The Takeaway 

Insomnia is a report of difficulty falling asleep, staying asleep at night, or waking up too early. It is associated with impairment in daytime functioning.

Chronic insomnia must be present for at least 3 months and last for 3 or more days of the week. In contrast, acute or transient insomnia will last for only a few days or weeks. However, you can reach out to your provider as early as a month with persisting symptoms. Insomnia is a report of difficulties with one or more of the following:

  • Lying awake in bed for a long time before sleep. More common in young adults.1
  • Fragmented sleep. More common in older adults. There may be more frequent mid-sleep waking throughout the night or time lying awake in bed.1
  • Early wake-time with an inability to go back to sleep.
  • Lack of quality sleep leading to feelings of being unrested, fatigued, irritable, depressed, and reduced ability to concentrate and perform daytime activities.
  • Symptoms persist despite using common strategies to improve sleep see Healthy Sleep Tips

These symptoms are present even when you have the appropriate time and place to sleep. This differs from sleep deficiency. See below for more information.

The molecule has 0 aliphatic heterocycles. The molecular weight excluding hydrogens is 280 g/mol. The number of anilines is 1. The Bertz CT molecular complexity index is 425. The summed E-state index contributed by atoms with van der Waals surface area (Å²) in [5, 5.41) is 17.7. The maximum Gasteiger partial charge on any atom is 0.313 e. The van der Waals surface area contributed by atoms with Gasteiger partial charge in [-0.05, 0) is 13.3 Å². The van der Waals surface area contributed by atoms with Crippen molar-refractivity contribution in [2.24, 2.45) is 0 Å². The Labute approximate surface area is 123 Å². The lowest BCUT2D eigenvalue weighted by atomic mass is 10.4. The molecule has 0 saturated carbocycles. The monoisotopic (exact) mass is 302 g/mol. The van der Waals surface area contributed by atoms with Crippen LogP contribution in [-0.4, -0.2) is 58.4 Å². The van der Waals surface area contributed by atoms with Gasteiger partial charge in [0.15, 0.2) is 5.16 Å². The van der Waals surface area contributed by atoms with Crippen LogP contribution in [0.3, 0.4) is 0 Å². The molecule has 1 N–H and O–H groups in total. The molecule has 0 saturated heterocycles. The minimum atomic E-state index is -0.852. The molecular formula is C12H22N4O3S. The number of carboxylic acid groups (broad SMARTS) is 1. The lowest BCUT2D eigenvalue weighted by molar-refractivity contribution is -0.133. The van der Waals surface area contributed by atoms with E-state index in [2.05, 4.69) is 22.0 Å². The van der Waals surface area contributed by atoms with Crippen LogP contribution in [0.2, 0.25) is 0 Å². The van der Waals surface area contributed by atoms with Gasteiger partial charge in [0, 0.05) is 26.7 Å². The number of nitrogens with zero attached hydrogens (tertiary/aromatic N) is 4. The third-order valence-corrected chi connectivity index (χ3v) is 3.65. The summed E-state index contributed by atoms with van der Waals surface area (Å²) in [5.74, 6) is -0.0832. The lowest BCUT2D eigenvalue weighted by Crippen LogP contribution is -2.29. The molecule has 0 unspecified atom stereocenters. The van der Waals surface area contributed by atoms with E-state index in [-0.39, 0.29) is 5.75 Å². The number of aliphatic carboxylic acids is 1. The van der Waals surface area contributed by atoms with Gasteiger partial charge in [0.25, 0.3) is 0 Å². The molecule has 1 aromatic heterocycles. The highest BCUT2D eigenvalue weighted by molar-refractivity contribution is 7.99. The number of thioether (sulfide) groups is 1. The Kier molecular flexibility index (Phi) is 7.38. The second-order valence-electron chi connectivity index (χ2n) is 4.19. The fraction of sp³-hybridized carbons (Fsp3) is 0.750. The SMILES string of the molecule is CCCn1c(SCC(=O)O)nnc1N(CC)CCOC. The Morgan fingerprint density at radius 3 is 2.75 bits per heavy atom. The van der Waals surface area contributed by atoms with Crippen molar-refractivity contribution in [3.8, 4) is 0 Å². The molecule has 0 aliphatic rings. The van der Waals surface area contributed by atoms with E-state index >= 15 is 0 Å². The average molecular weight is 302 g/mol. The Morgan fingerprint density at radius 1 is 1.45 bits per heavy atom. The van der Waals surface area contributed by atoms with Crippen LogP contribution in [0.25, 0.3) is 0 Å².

Know the Difference

Although sleep deficiency and insomnia are used interchangeably, they are not the same. For insomnia, these symptoms are present even when you have the appropriate time and place to sleep. Although fatigued and tired, persons with insomnia are generally unable to nap during the day. This differs from sleep deficiency, which is an inadequate amount of sleep because of lack of time to sleep or a personal decision not to sleep. Sleep deficiency may be caused by an acute stressor like travel or an upcoming deadline that reduces the amount and quality of sleep. Persons who are sleep deficient will easily fall asleep when given the opportunity to do so.

Know the Difference: Insomnia vs. Sleep Deficiency



1. . National Heart Lung and Blood Institute, U.S. Department of Health and Human Services.